There is always an intangible energy running through the very final day of fashion week.
This may be because, with the fashion omnibus rolling to an end, this is the last day when the city’s fashion set – and then some – dresses to the nines for the red carpet and networks about.
By this time, there is also plenty of gossip floating around – collections that worked, that failed and the odd inevitable controversy that’s being whispered from ear to ear.
There is also a sense of relief, particularly observed amidst the council that is orchestrating the event. Fashion weeks are lumbering, contentious creatures and it isn’t easy reigning them in. Now, finally, their work is done for a few months.
And if HSY is slotted for the finale show, as he often has been at the Pakistan Fashion Design Council’s (PFDC) fashion weeks, the attendance runs high. Shero is the eternal networker who everyone loves and his friends from the fashion frat tend to turn up to sit in the front row, offering their support.
On the third day of the PFDC L’Oreal Paris Bridal Week (PLBW), HSY did showcase for the finale and I did see quite a few designers as well as social high-fliers turn up especially for him. Unfortunately, his show only managed to start at midnight. Many of them had left by then. It was a sad throwback to the PFDC’s heydays when fashion week would go on and on till the early hours of the morning. I hope that we don’t end up downsliding to those very uncomfortable, exhausting days.
When shows get delayed one after the other, it is only inevitable that the energy, so palpable earlier in, begins to wane. It makes me wonder whether the finale to a fashion week truly is as coveted a slot as it is perceived to be. After all, it does mark the culmination of an event that has lasted several days. The audience has already seen multitudes of bridal designs. And with the clock ticking on, the audience is likely to be tired.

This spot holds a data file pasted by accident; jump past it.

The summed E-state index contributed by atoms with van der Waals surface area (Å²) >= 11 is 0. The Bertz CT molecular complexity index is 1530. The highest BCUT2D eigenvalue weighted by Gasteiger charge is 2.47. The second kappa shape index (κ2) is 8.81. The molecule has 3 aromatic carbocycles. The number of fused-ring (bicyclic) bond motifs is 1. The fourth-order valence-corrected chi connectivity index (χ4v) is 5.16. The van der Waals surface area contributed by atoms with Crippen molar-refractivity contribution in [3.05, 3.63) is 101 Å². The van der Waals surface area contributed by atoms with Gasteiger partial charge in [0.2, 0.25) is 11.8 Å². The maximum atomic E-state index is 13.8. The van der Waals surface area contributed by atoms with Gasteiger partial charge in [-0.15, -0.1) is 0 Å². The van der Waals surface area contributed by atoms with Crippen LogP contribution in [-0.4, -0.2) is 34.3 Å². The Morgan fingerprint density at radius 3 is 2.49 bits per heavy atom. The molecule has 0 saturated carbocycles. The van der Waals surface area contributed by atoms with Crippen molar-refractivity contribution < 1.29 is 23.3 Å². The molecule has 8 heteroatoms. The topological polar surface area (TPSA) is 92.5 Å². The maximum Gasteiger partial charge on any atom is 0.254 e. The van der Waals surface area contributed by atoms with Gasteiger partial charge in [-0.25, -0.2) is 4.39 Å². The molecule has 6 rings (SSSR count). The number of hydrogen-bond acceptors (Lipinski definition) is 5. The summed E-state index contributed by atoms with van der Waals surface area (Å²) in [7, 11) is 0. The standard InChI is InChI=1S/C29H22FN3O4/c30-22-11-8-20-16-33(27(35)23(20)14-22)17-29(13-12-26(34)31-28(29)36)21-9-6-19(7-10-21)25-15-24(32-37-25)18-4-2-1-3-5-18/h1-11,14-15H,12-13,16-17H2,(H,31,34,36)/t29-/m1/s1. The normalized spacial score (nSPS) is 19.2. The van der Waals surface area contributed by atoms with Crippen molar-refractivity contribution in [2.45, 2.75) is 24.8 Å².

Designers work hard on their collections and it seems unfair when their work isn’t appreciated the way it should be. The solution to this is easy: end the fashion week early.
But before I write about the final act, let’s start from the very beginning. The day started well, with an unexpectedly strong debut made by a brand that had been allotted the early evening slot. This slot usually tends to be dominated by bad design. Mohsin Naveed Ranjha, with his colossal 65 piece collection, broke the jinx…
This may have been Mohsin Naveed Ranjha’s first time on the PFDC’s catwalk but he is hardly a new contender in the business. The designer from Gujranwala has slowly and surely been building his name, dressing celebrities, investing into multiple campaigns, participating in the Hum Network’s Bridal Couture Week and last year, when cross-border relations were better, landing himself into the spotlight by hiring Bollywood star Ranveer Singh for a fashion shoot.
Mohsin also has a store on Lahore’s fashion-forward M.M. Alam road and word has it that it does quite well, attracting clientele within Lahore as well as those from the many cities in its vicinity.
With his ‘Chaharbagh’, he catered to this market with a massive collection that ran the gamut from trousseau to heavy duty mehndi and wedding clothes.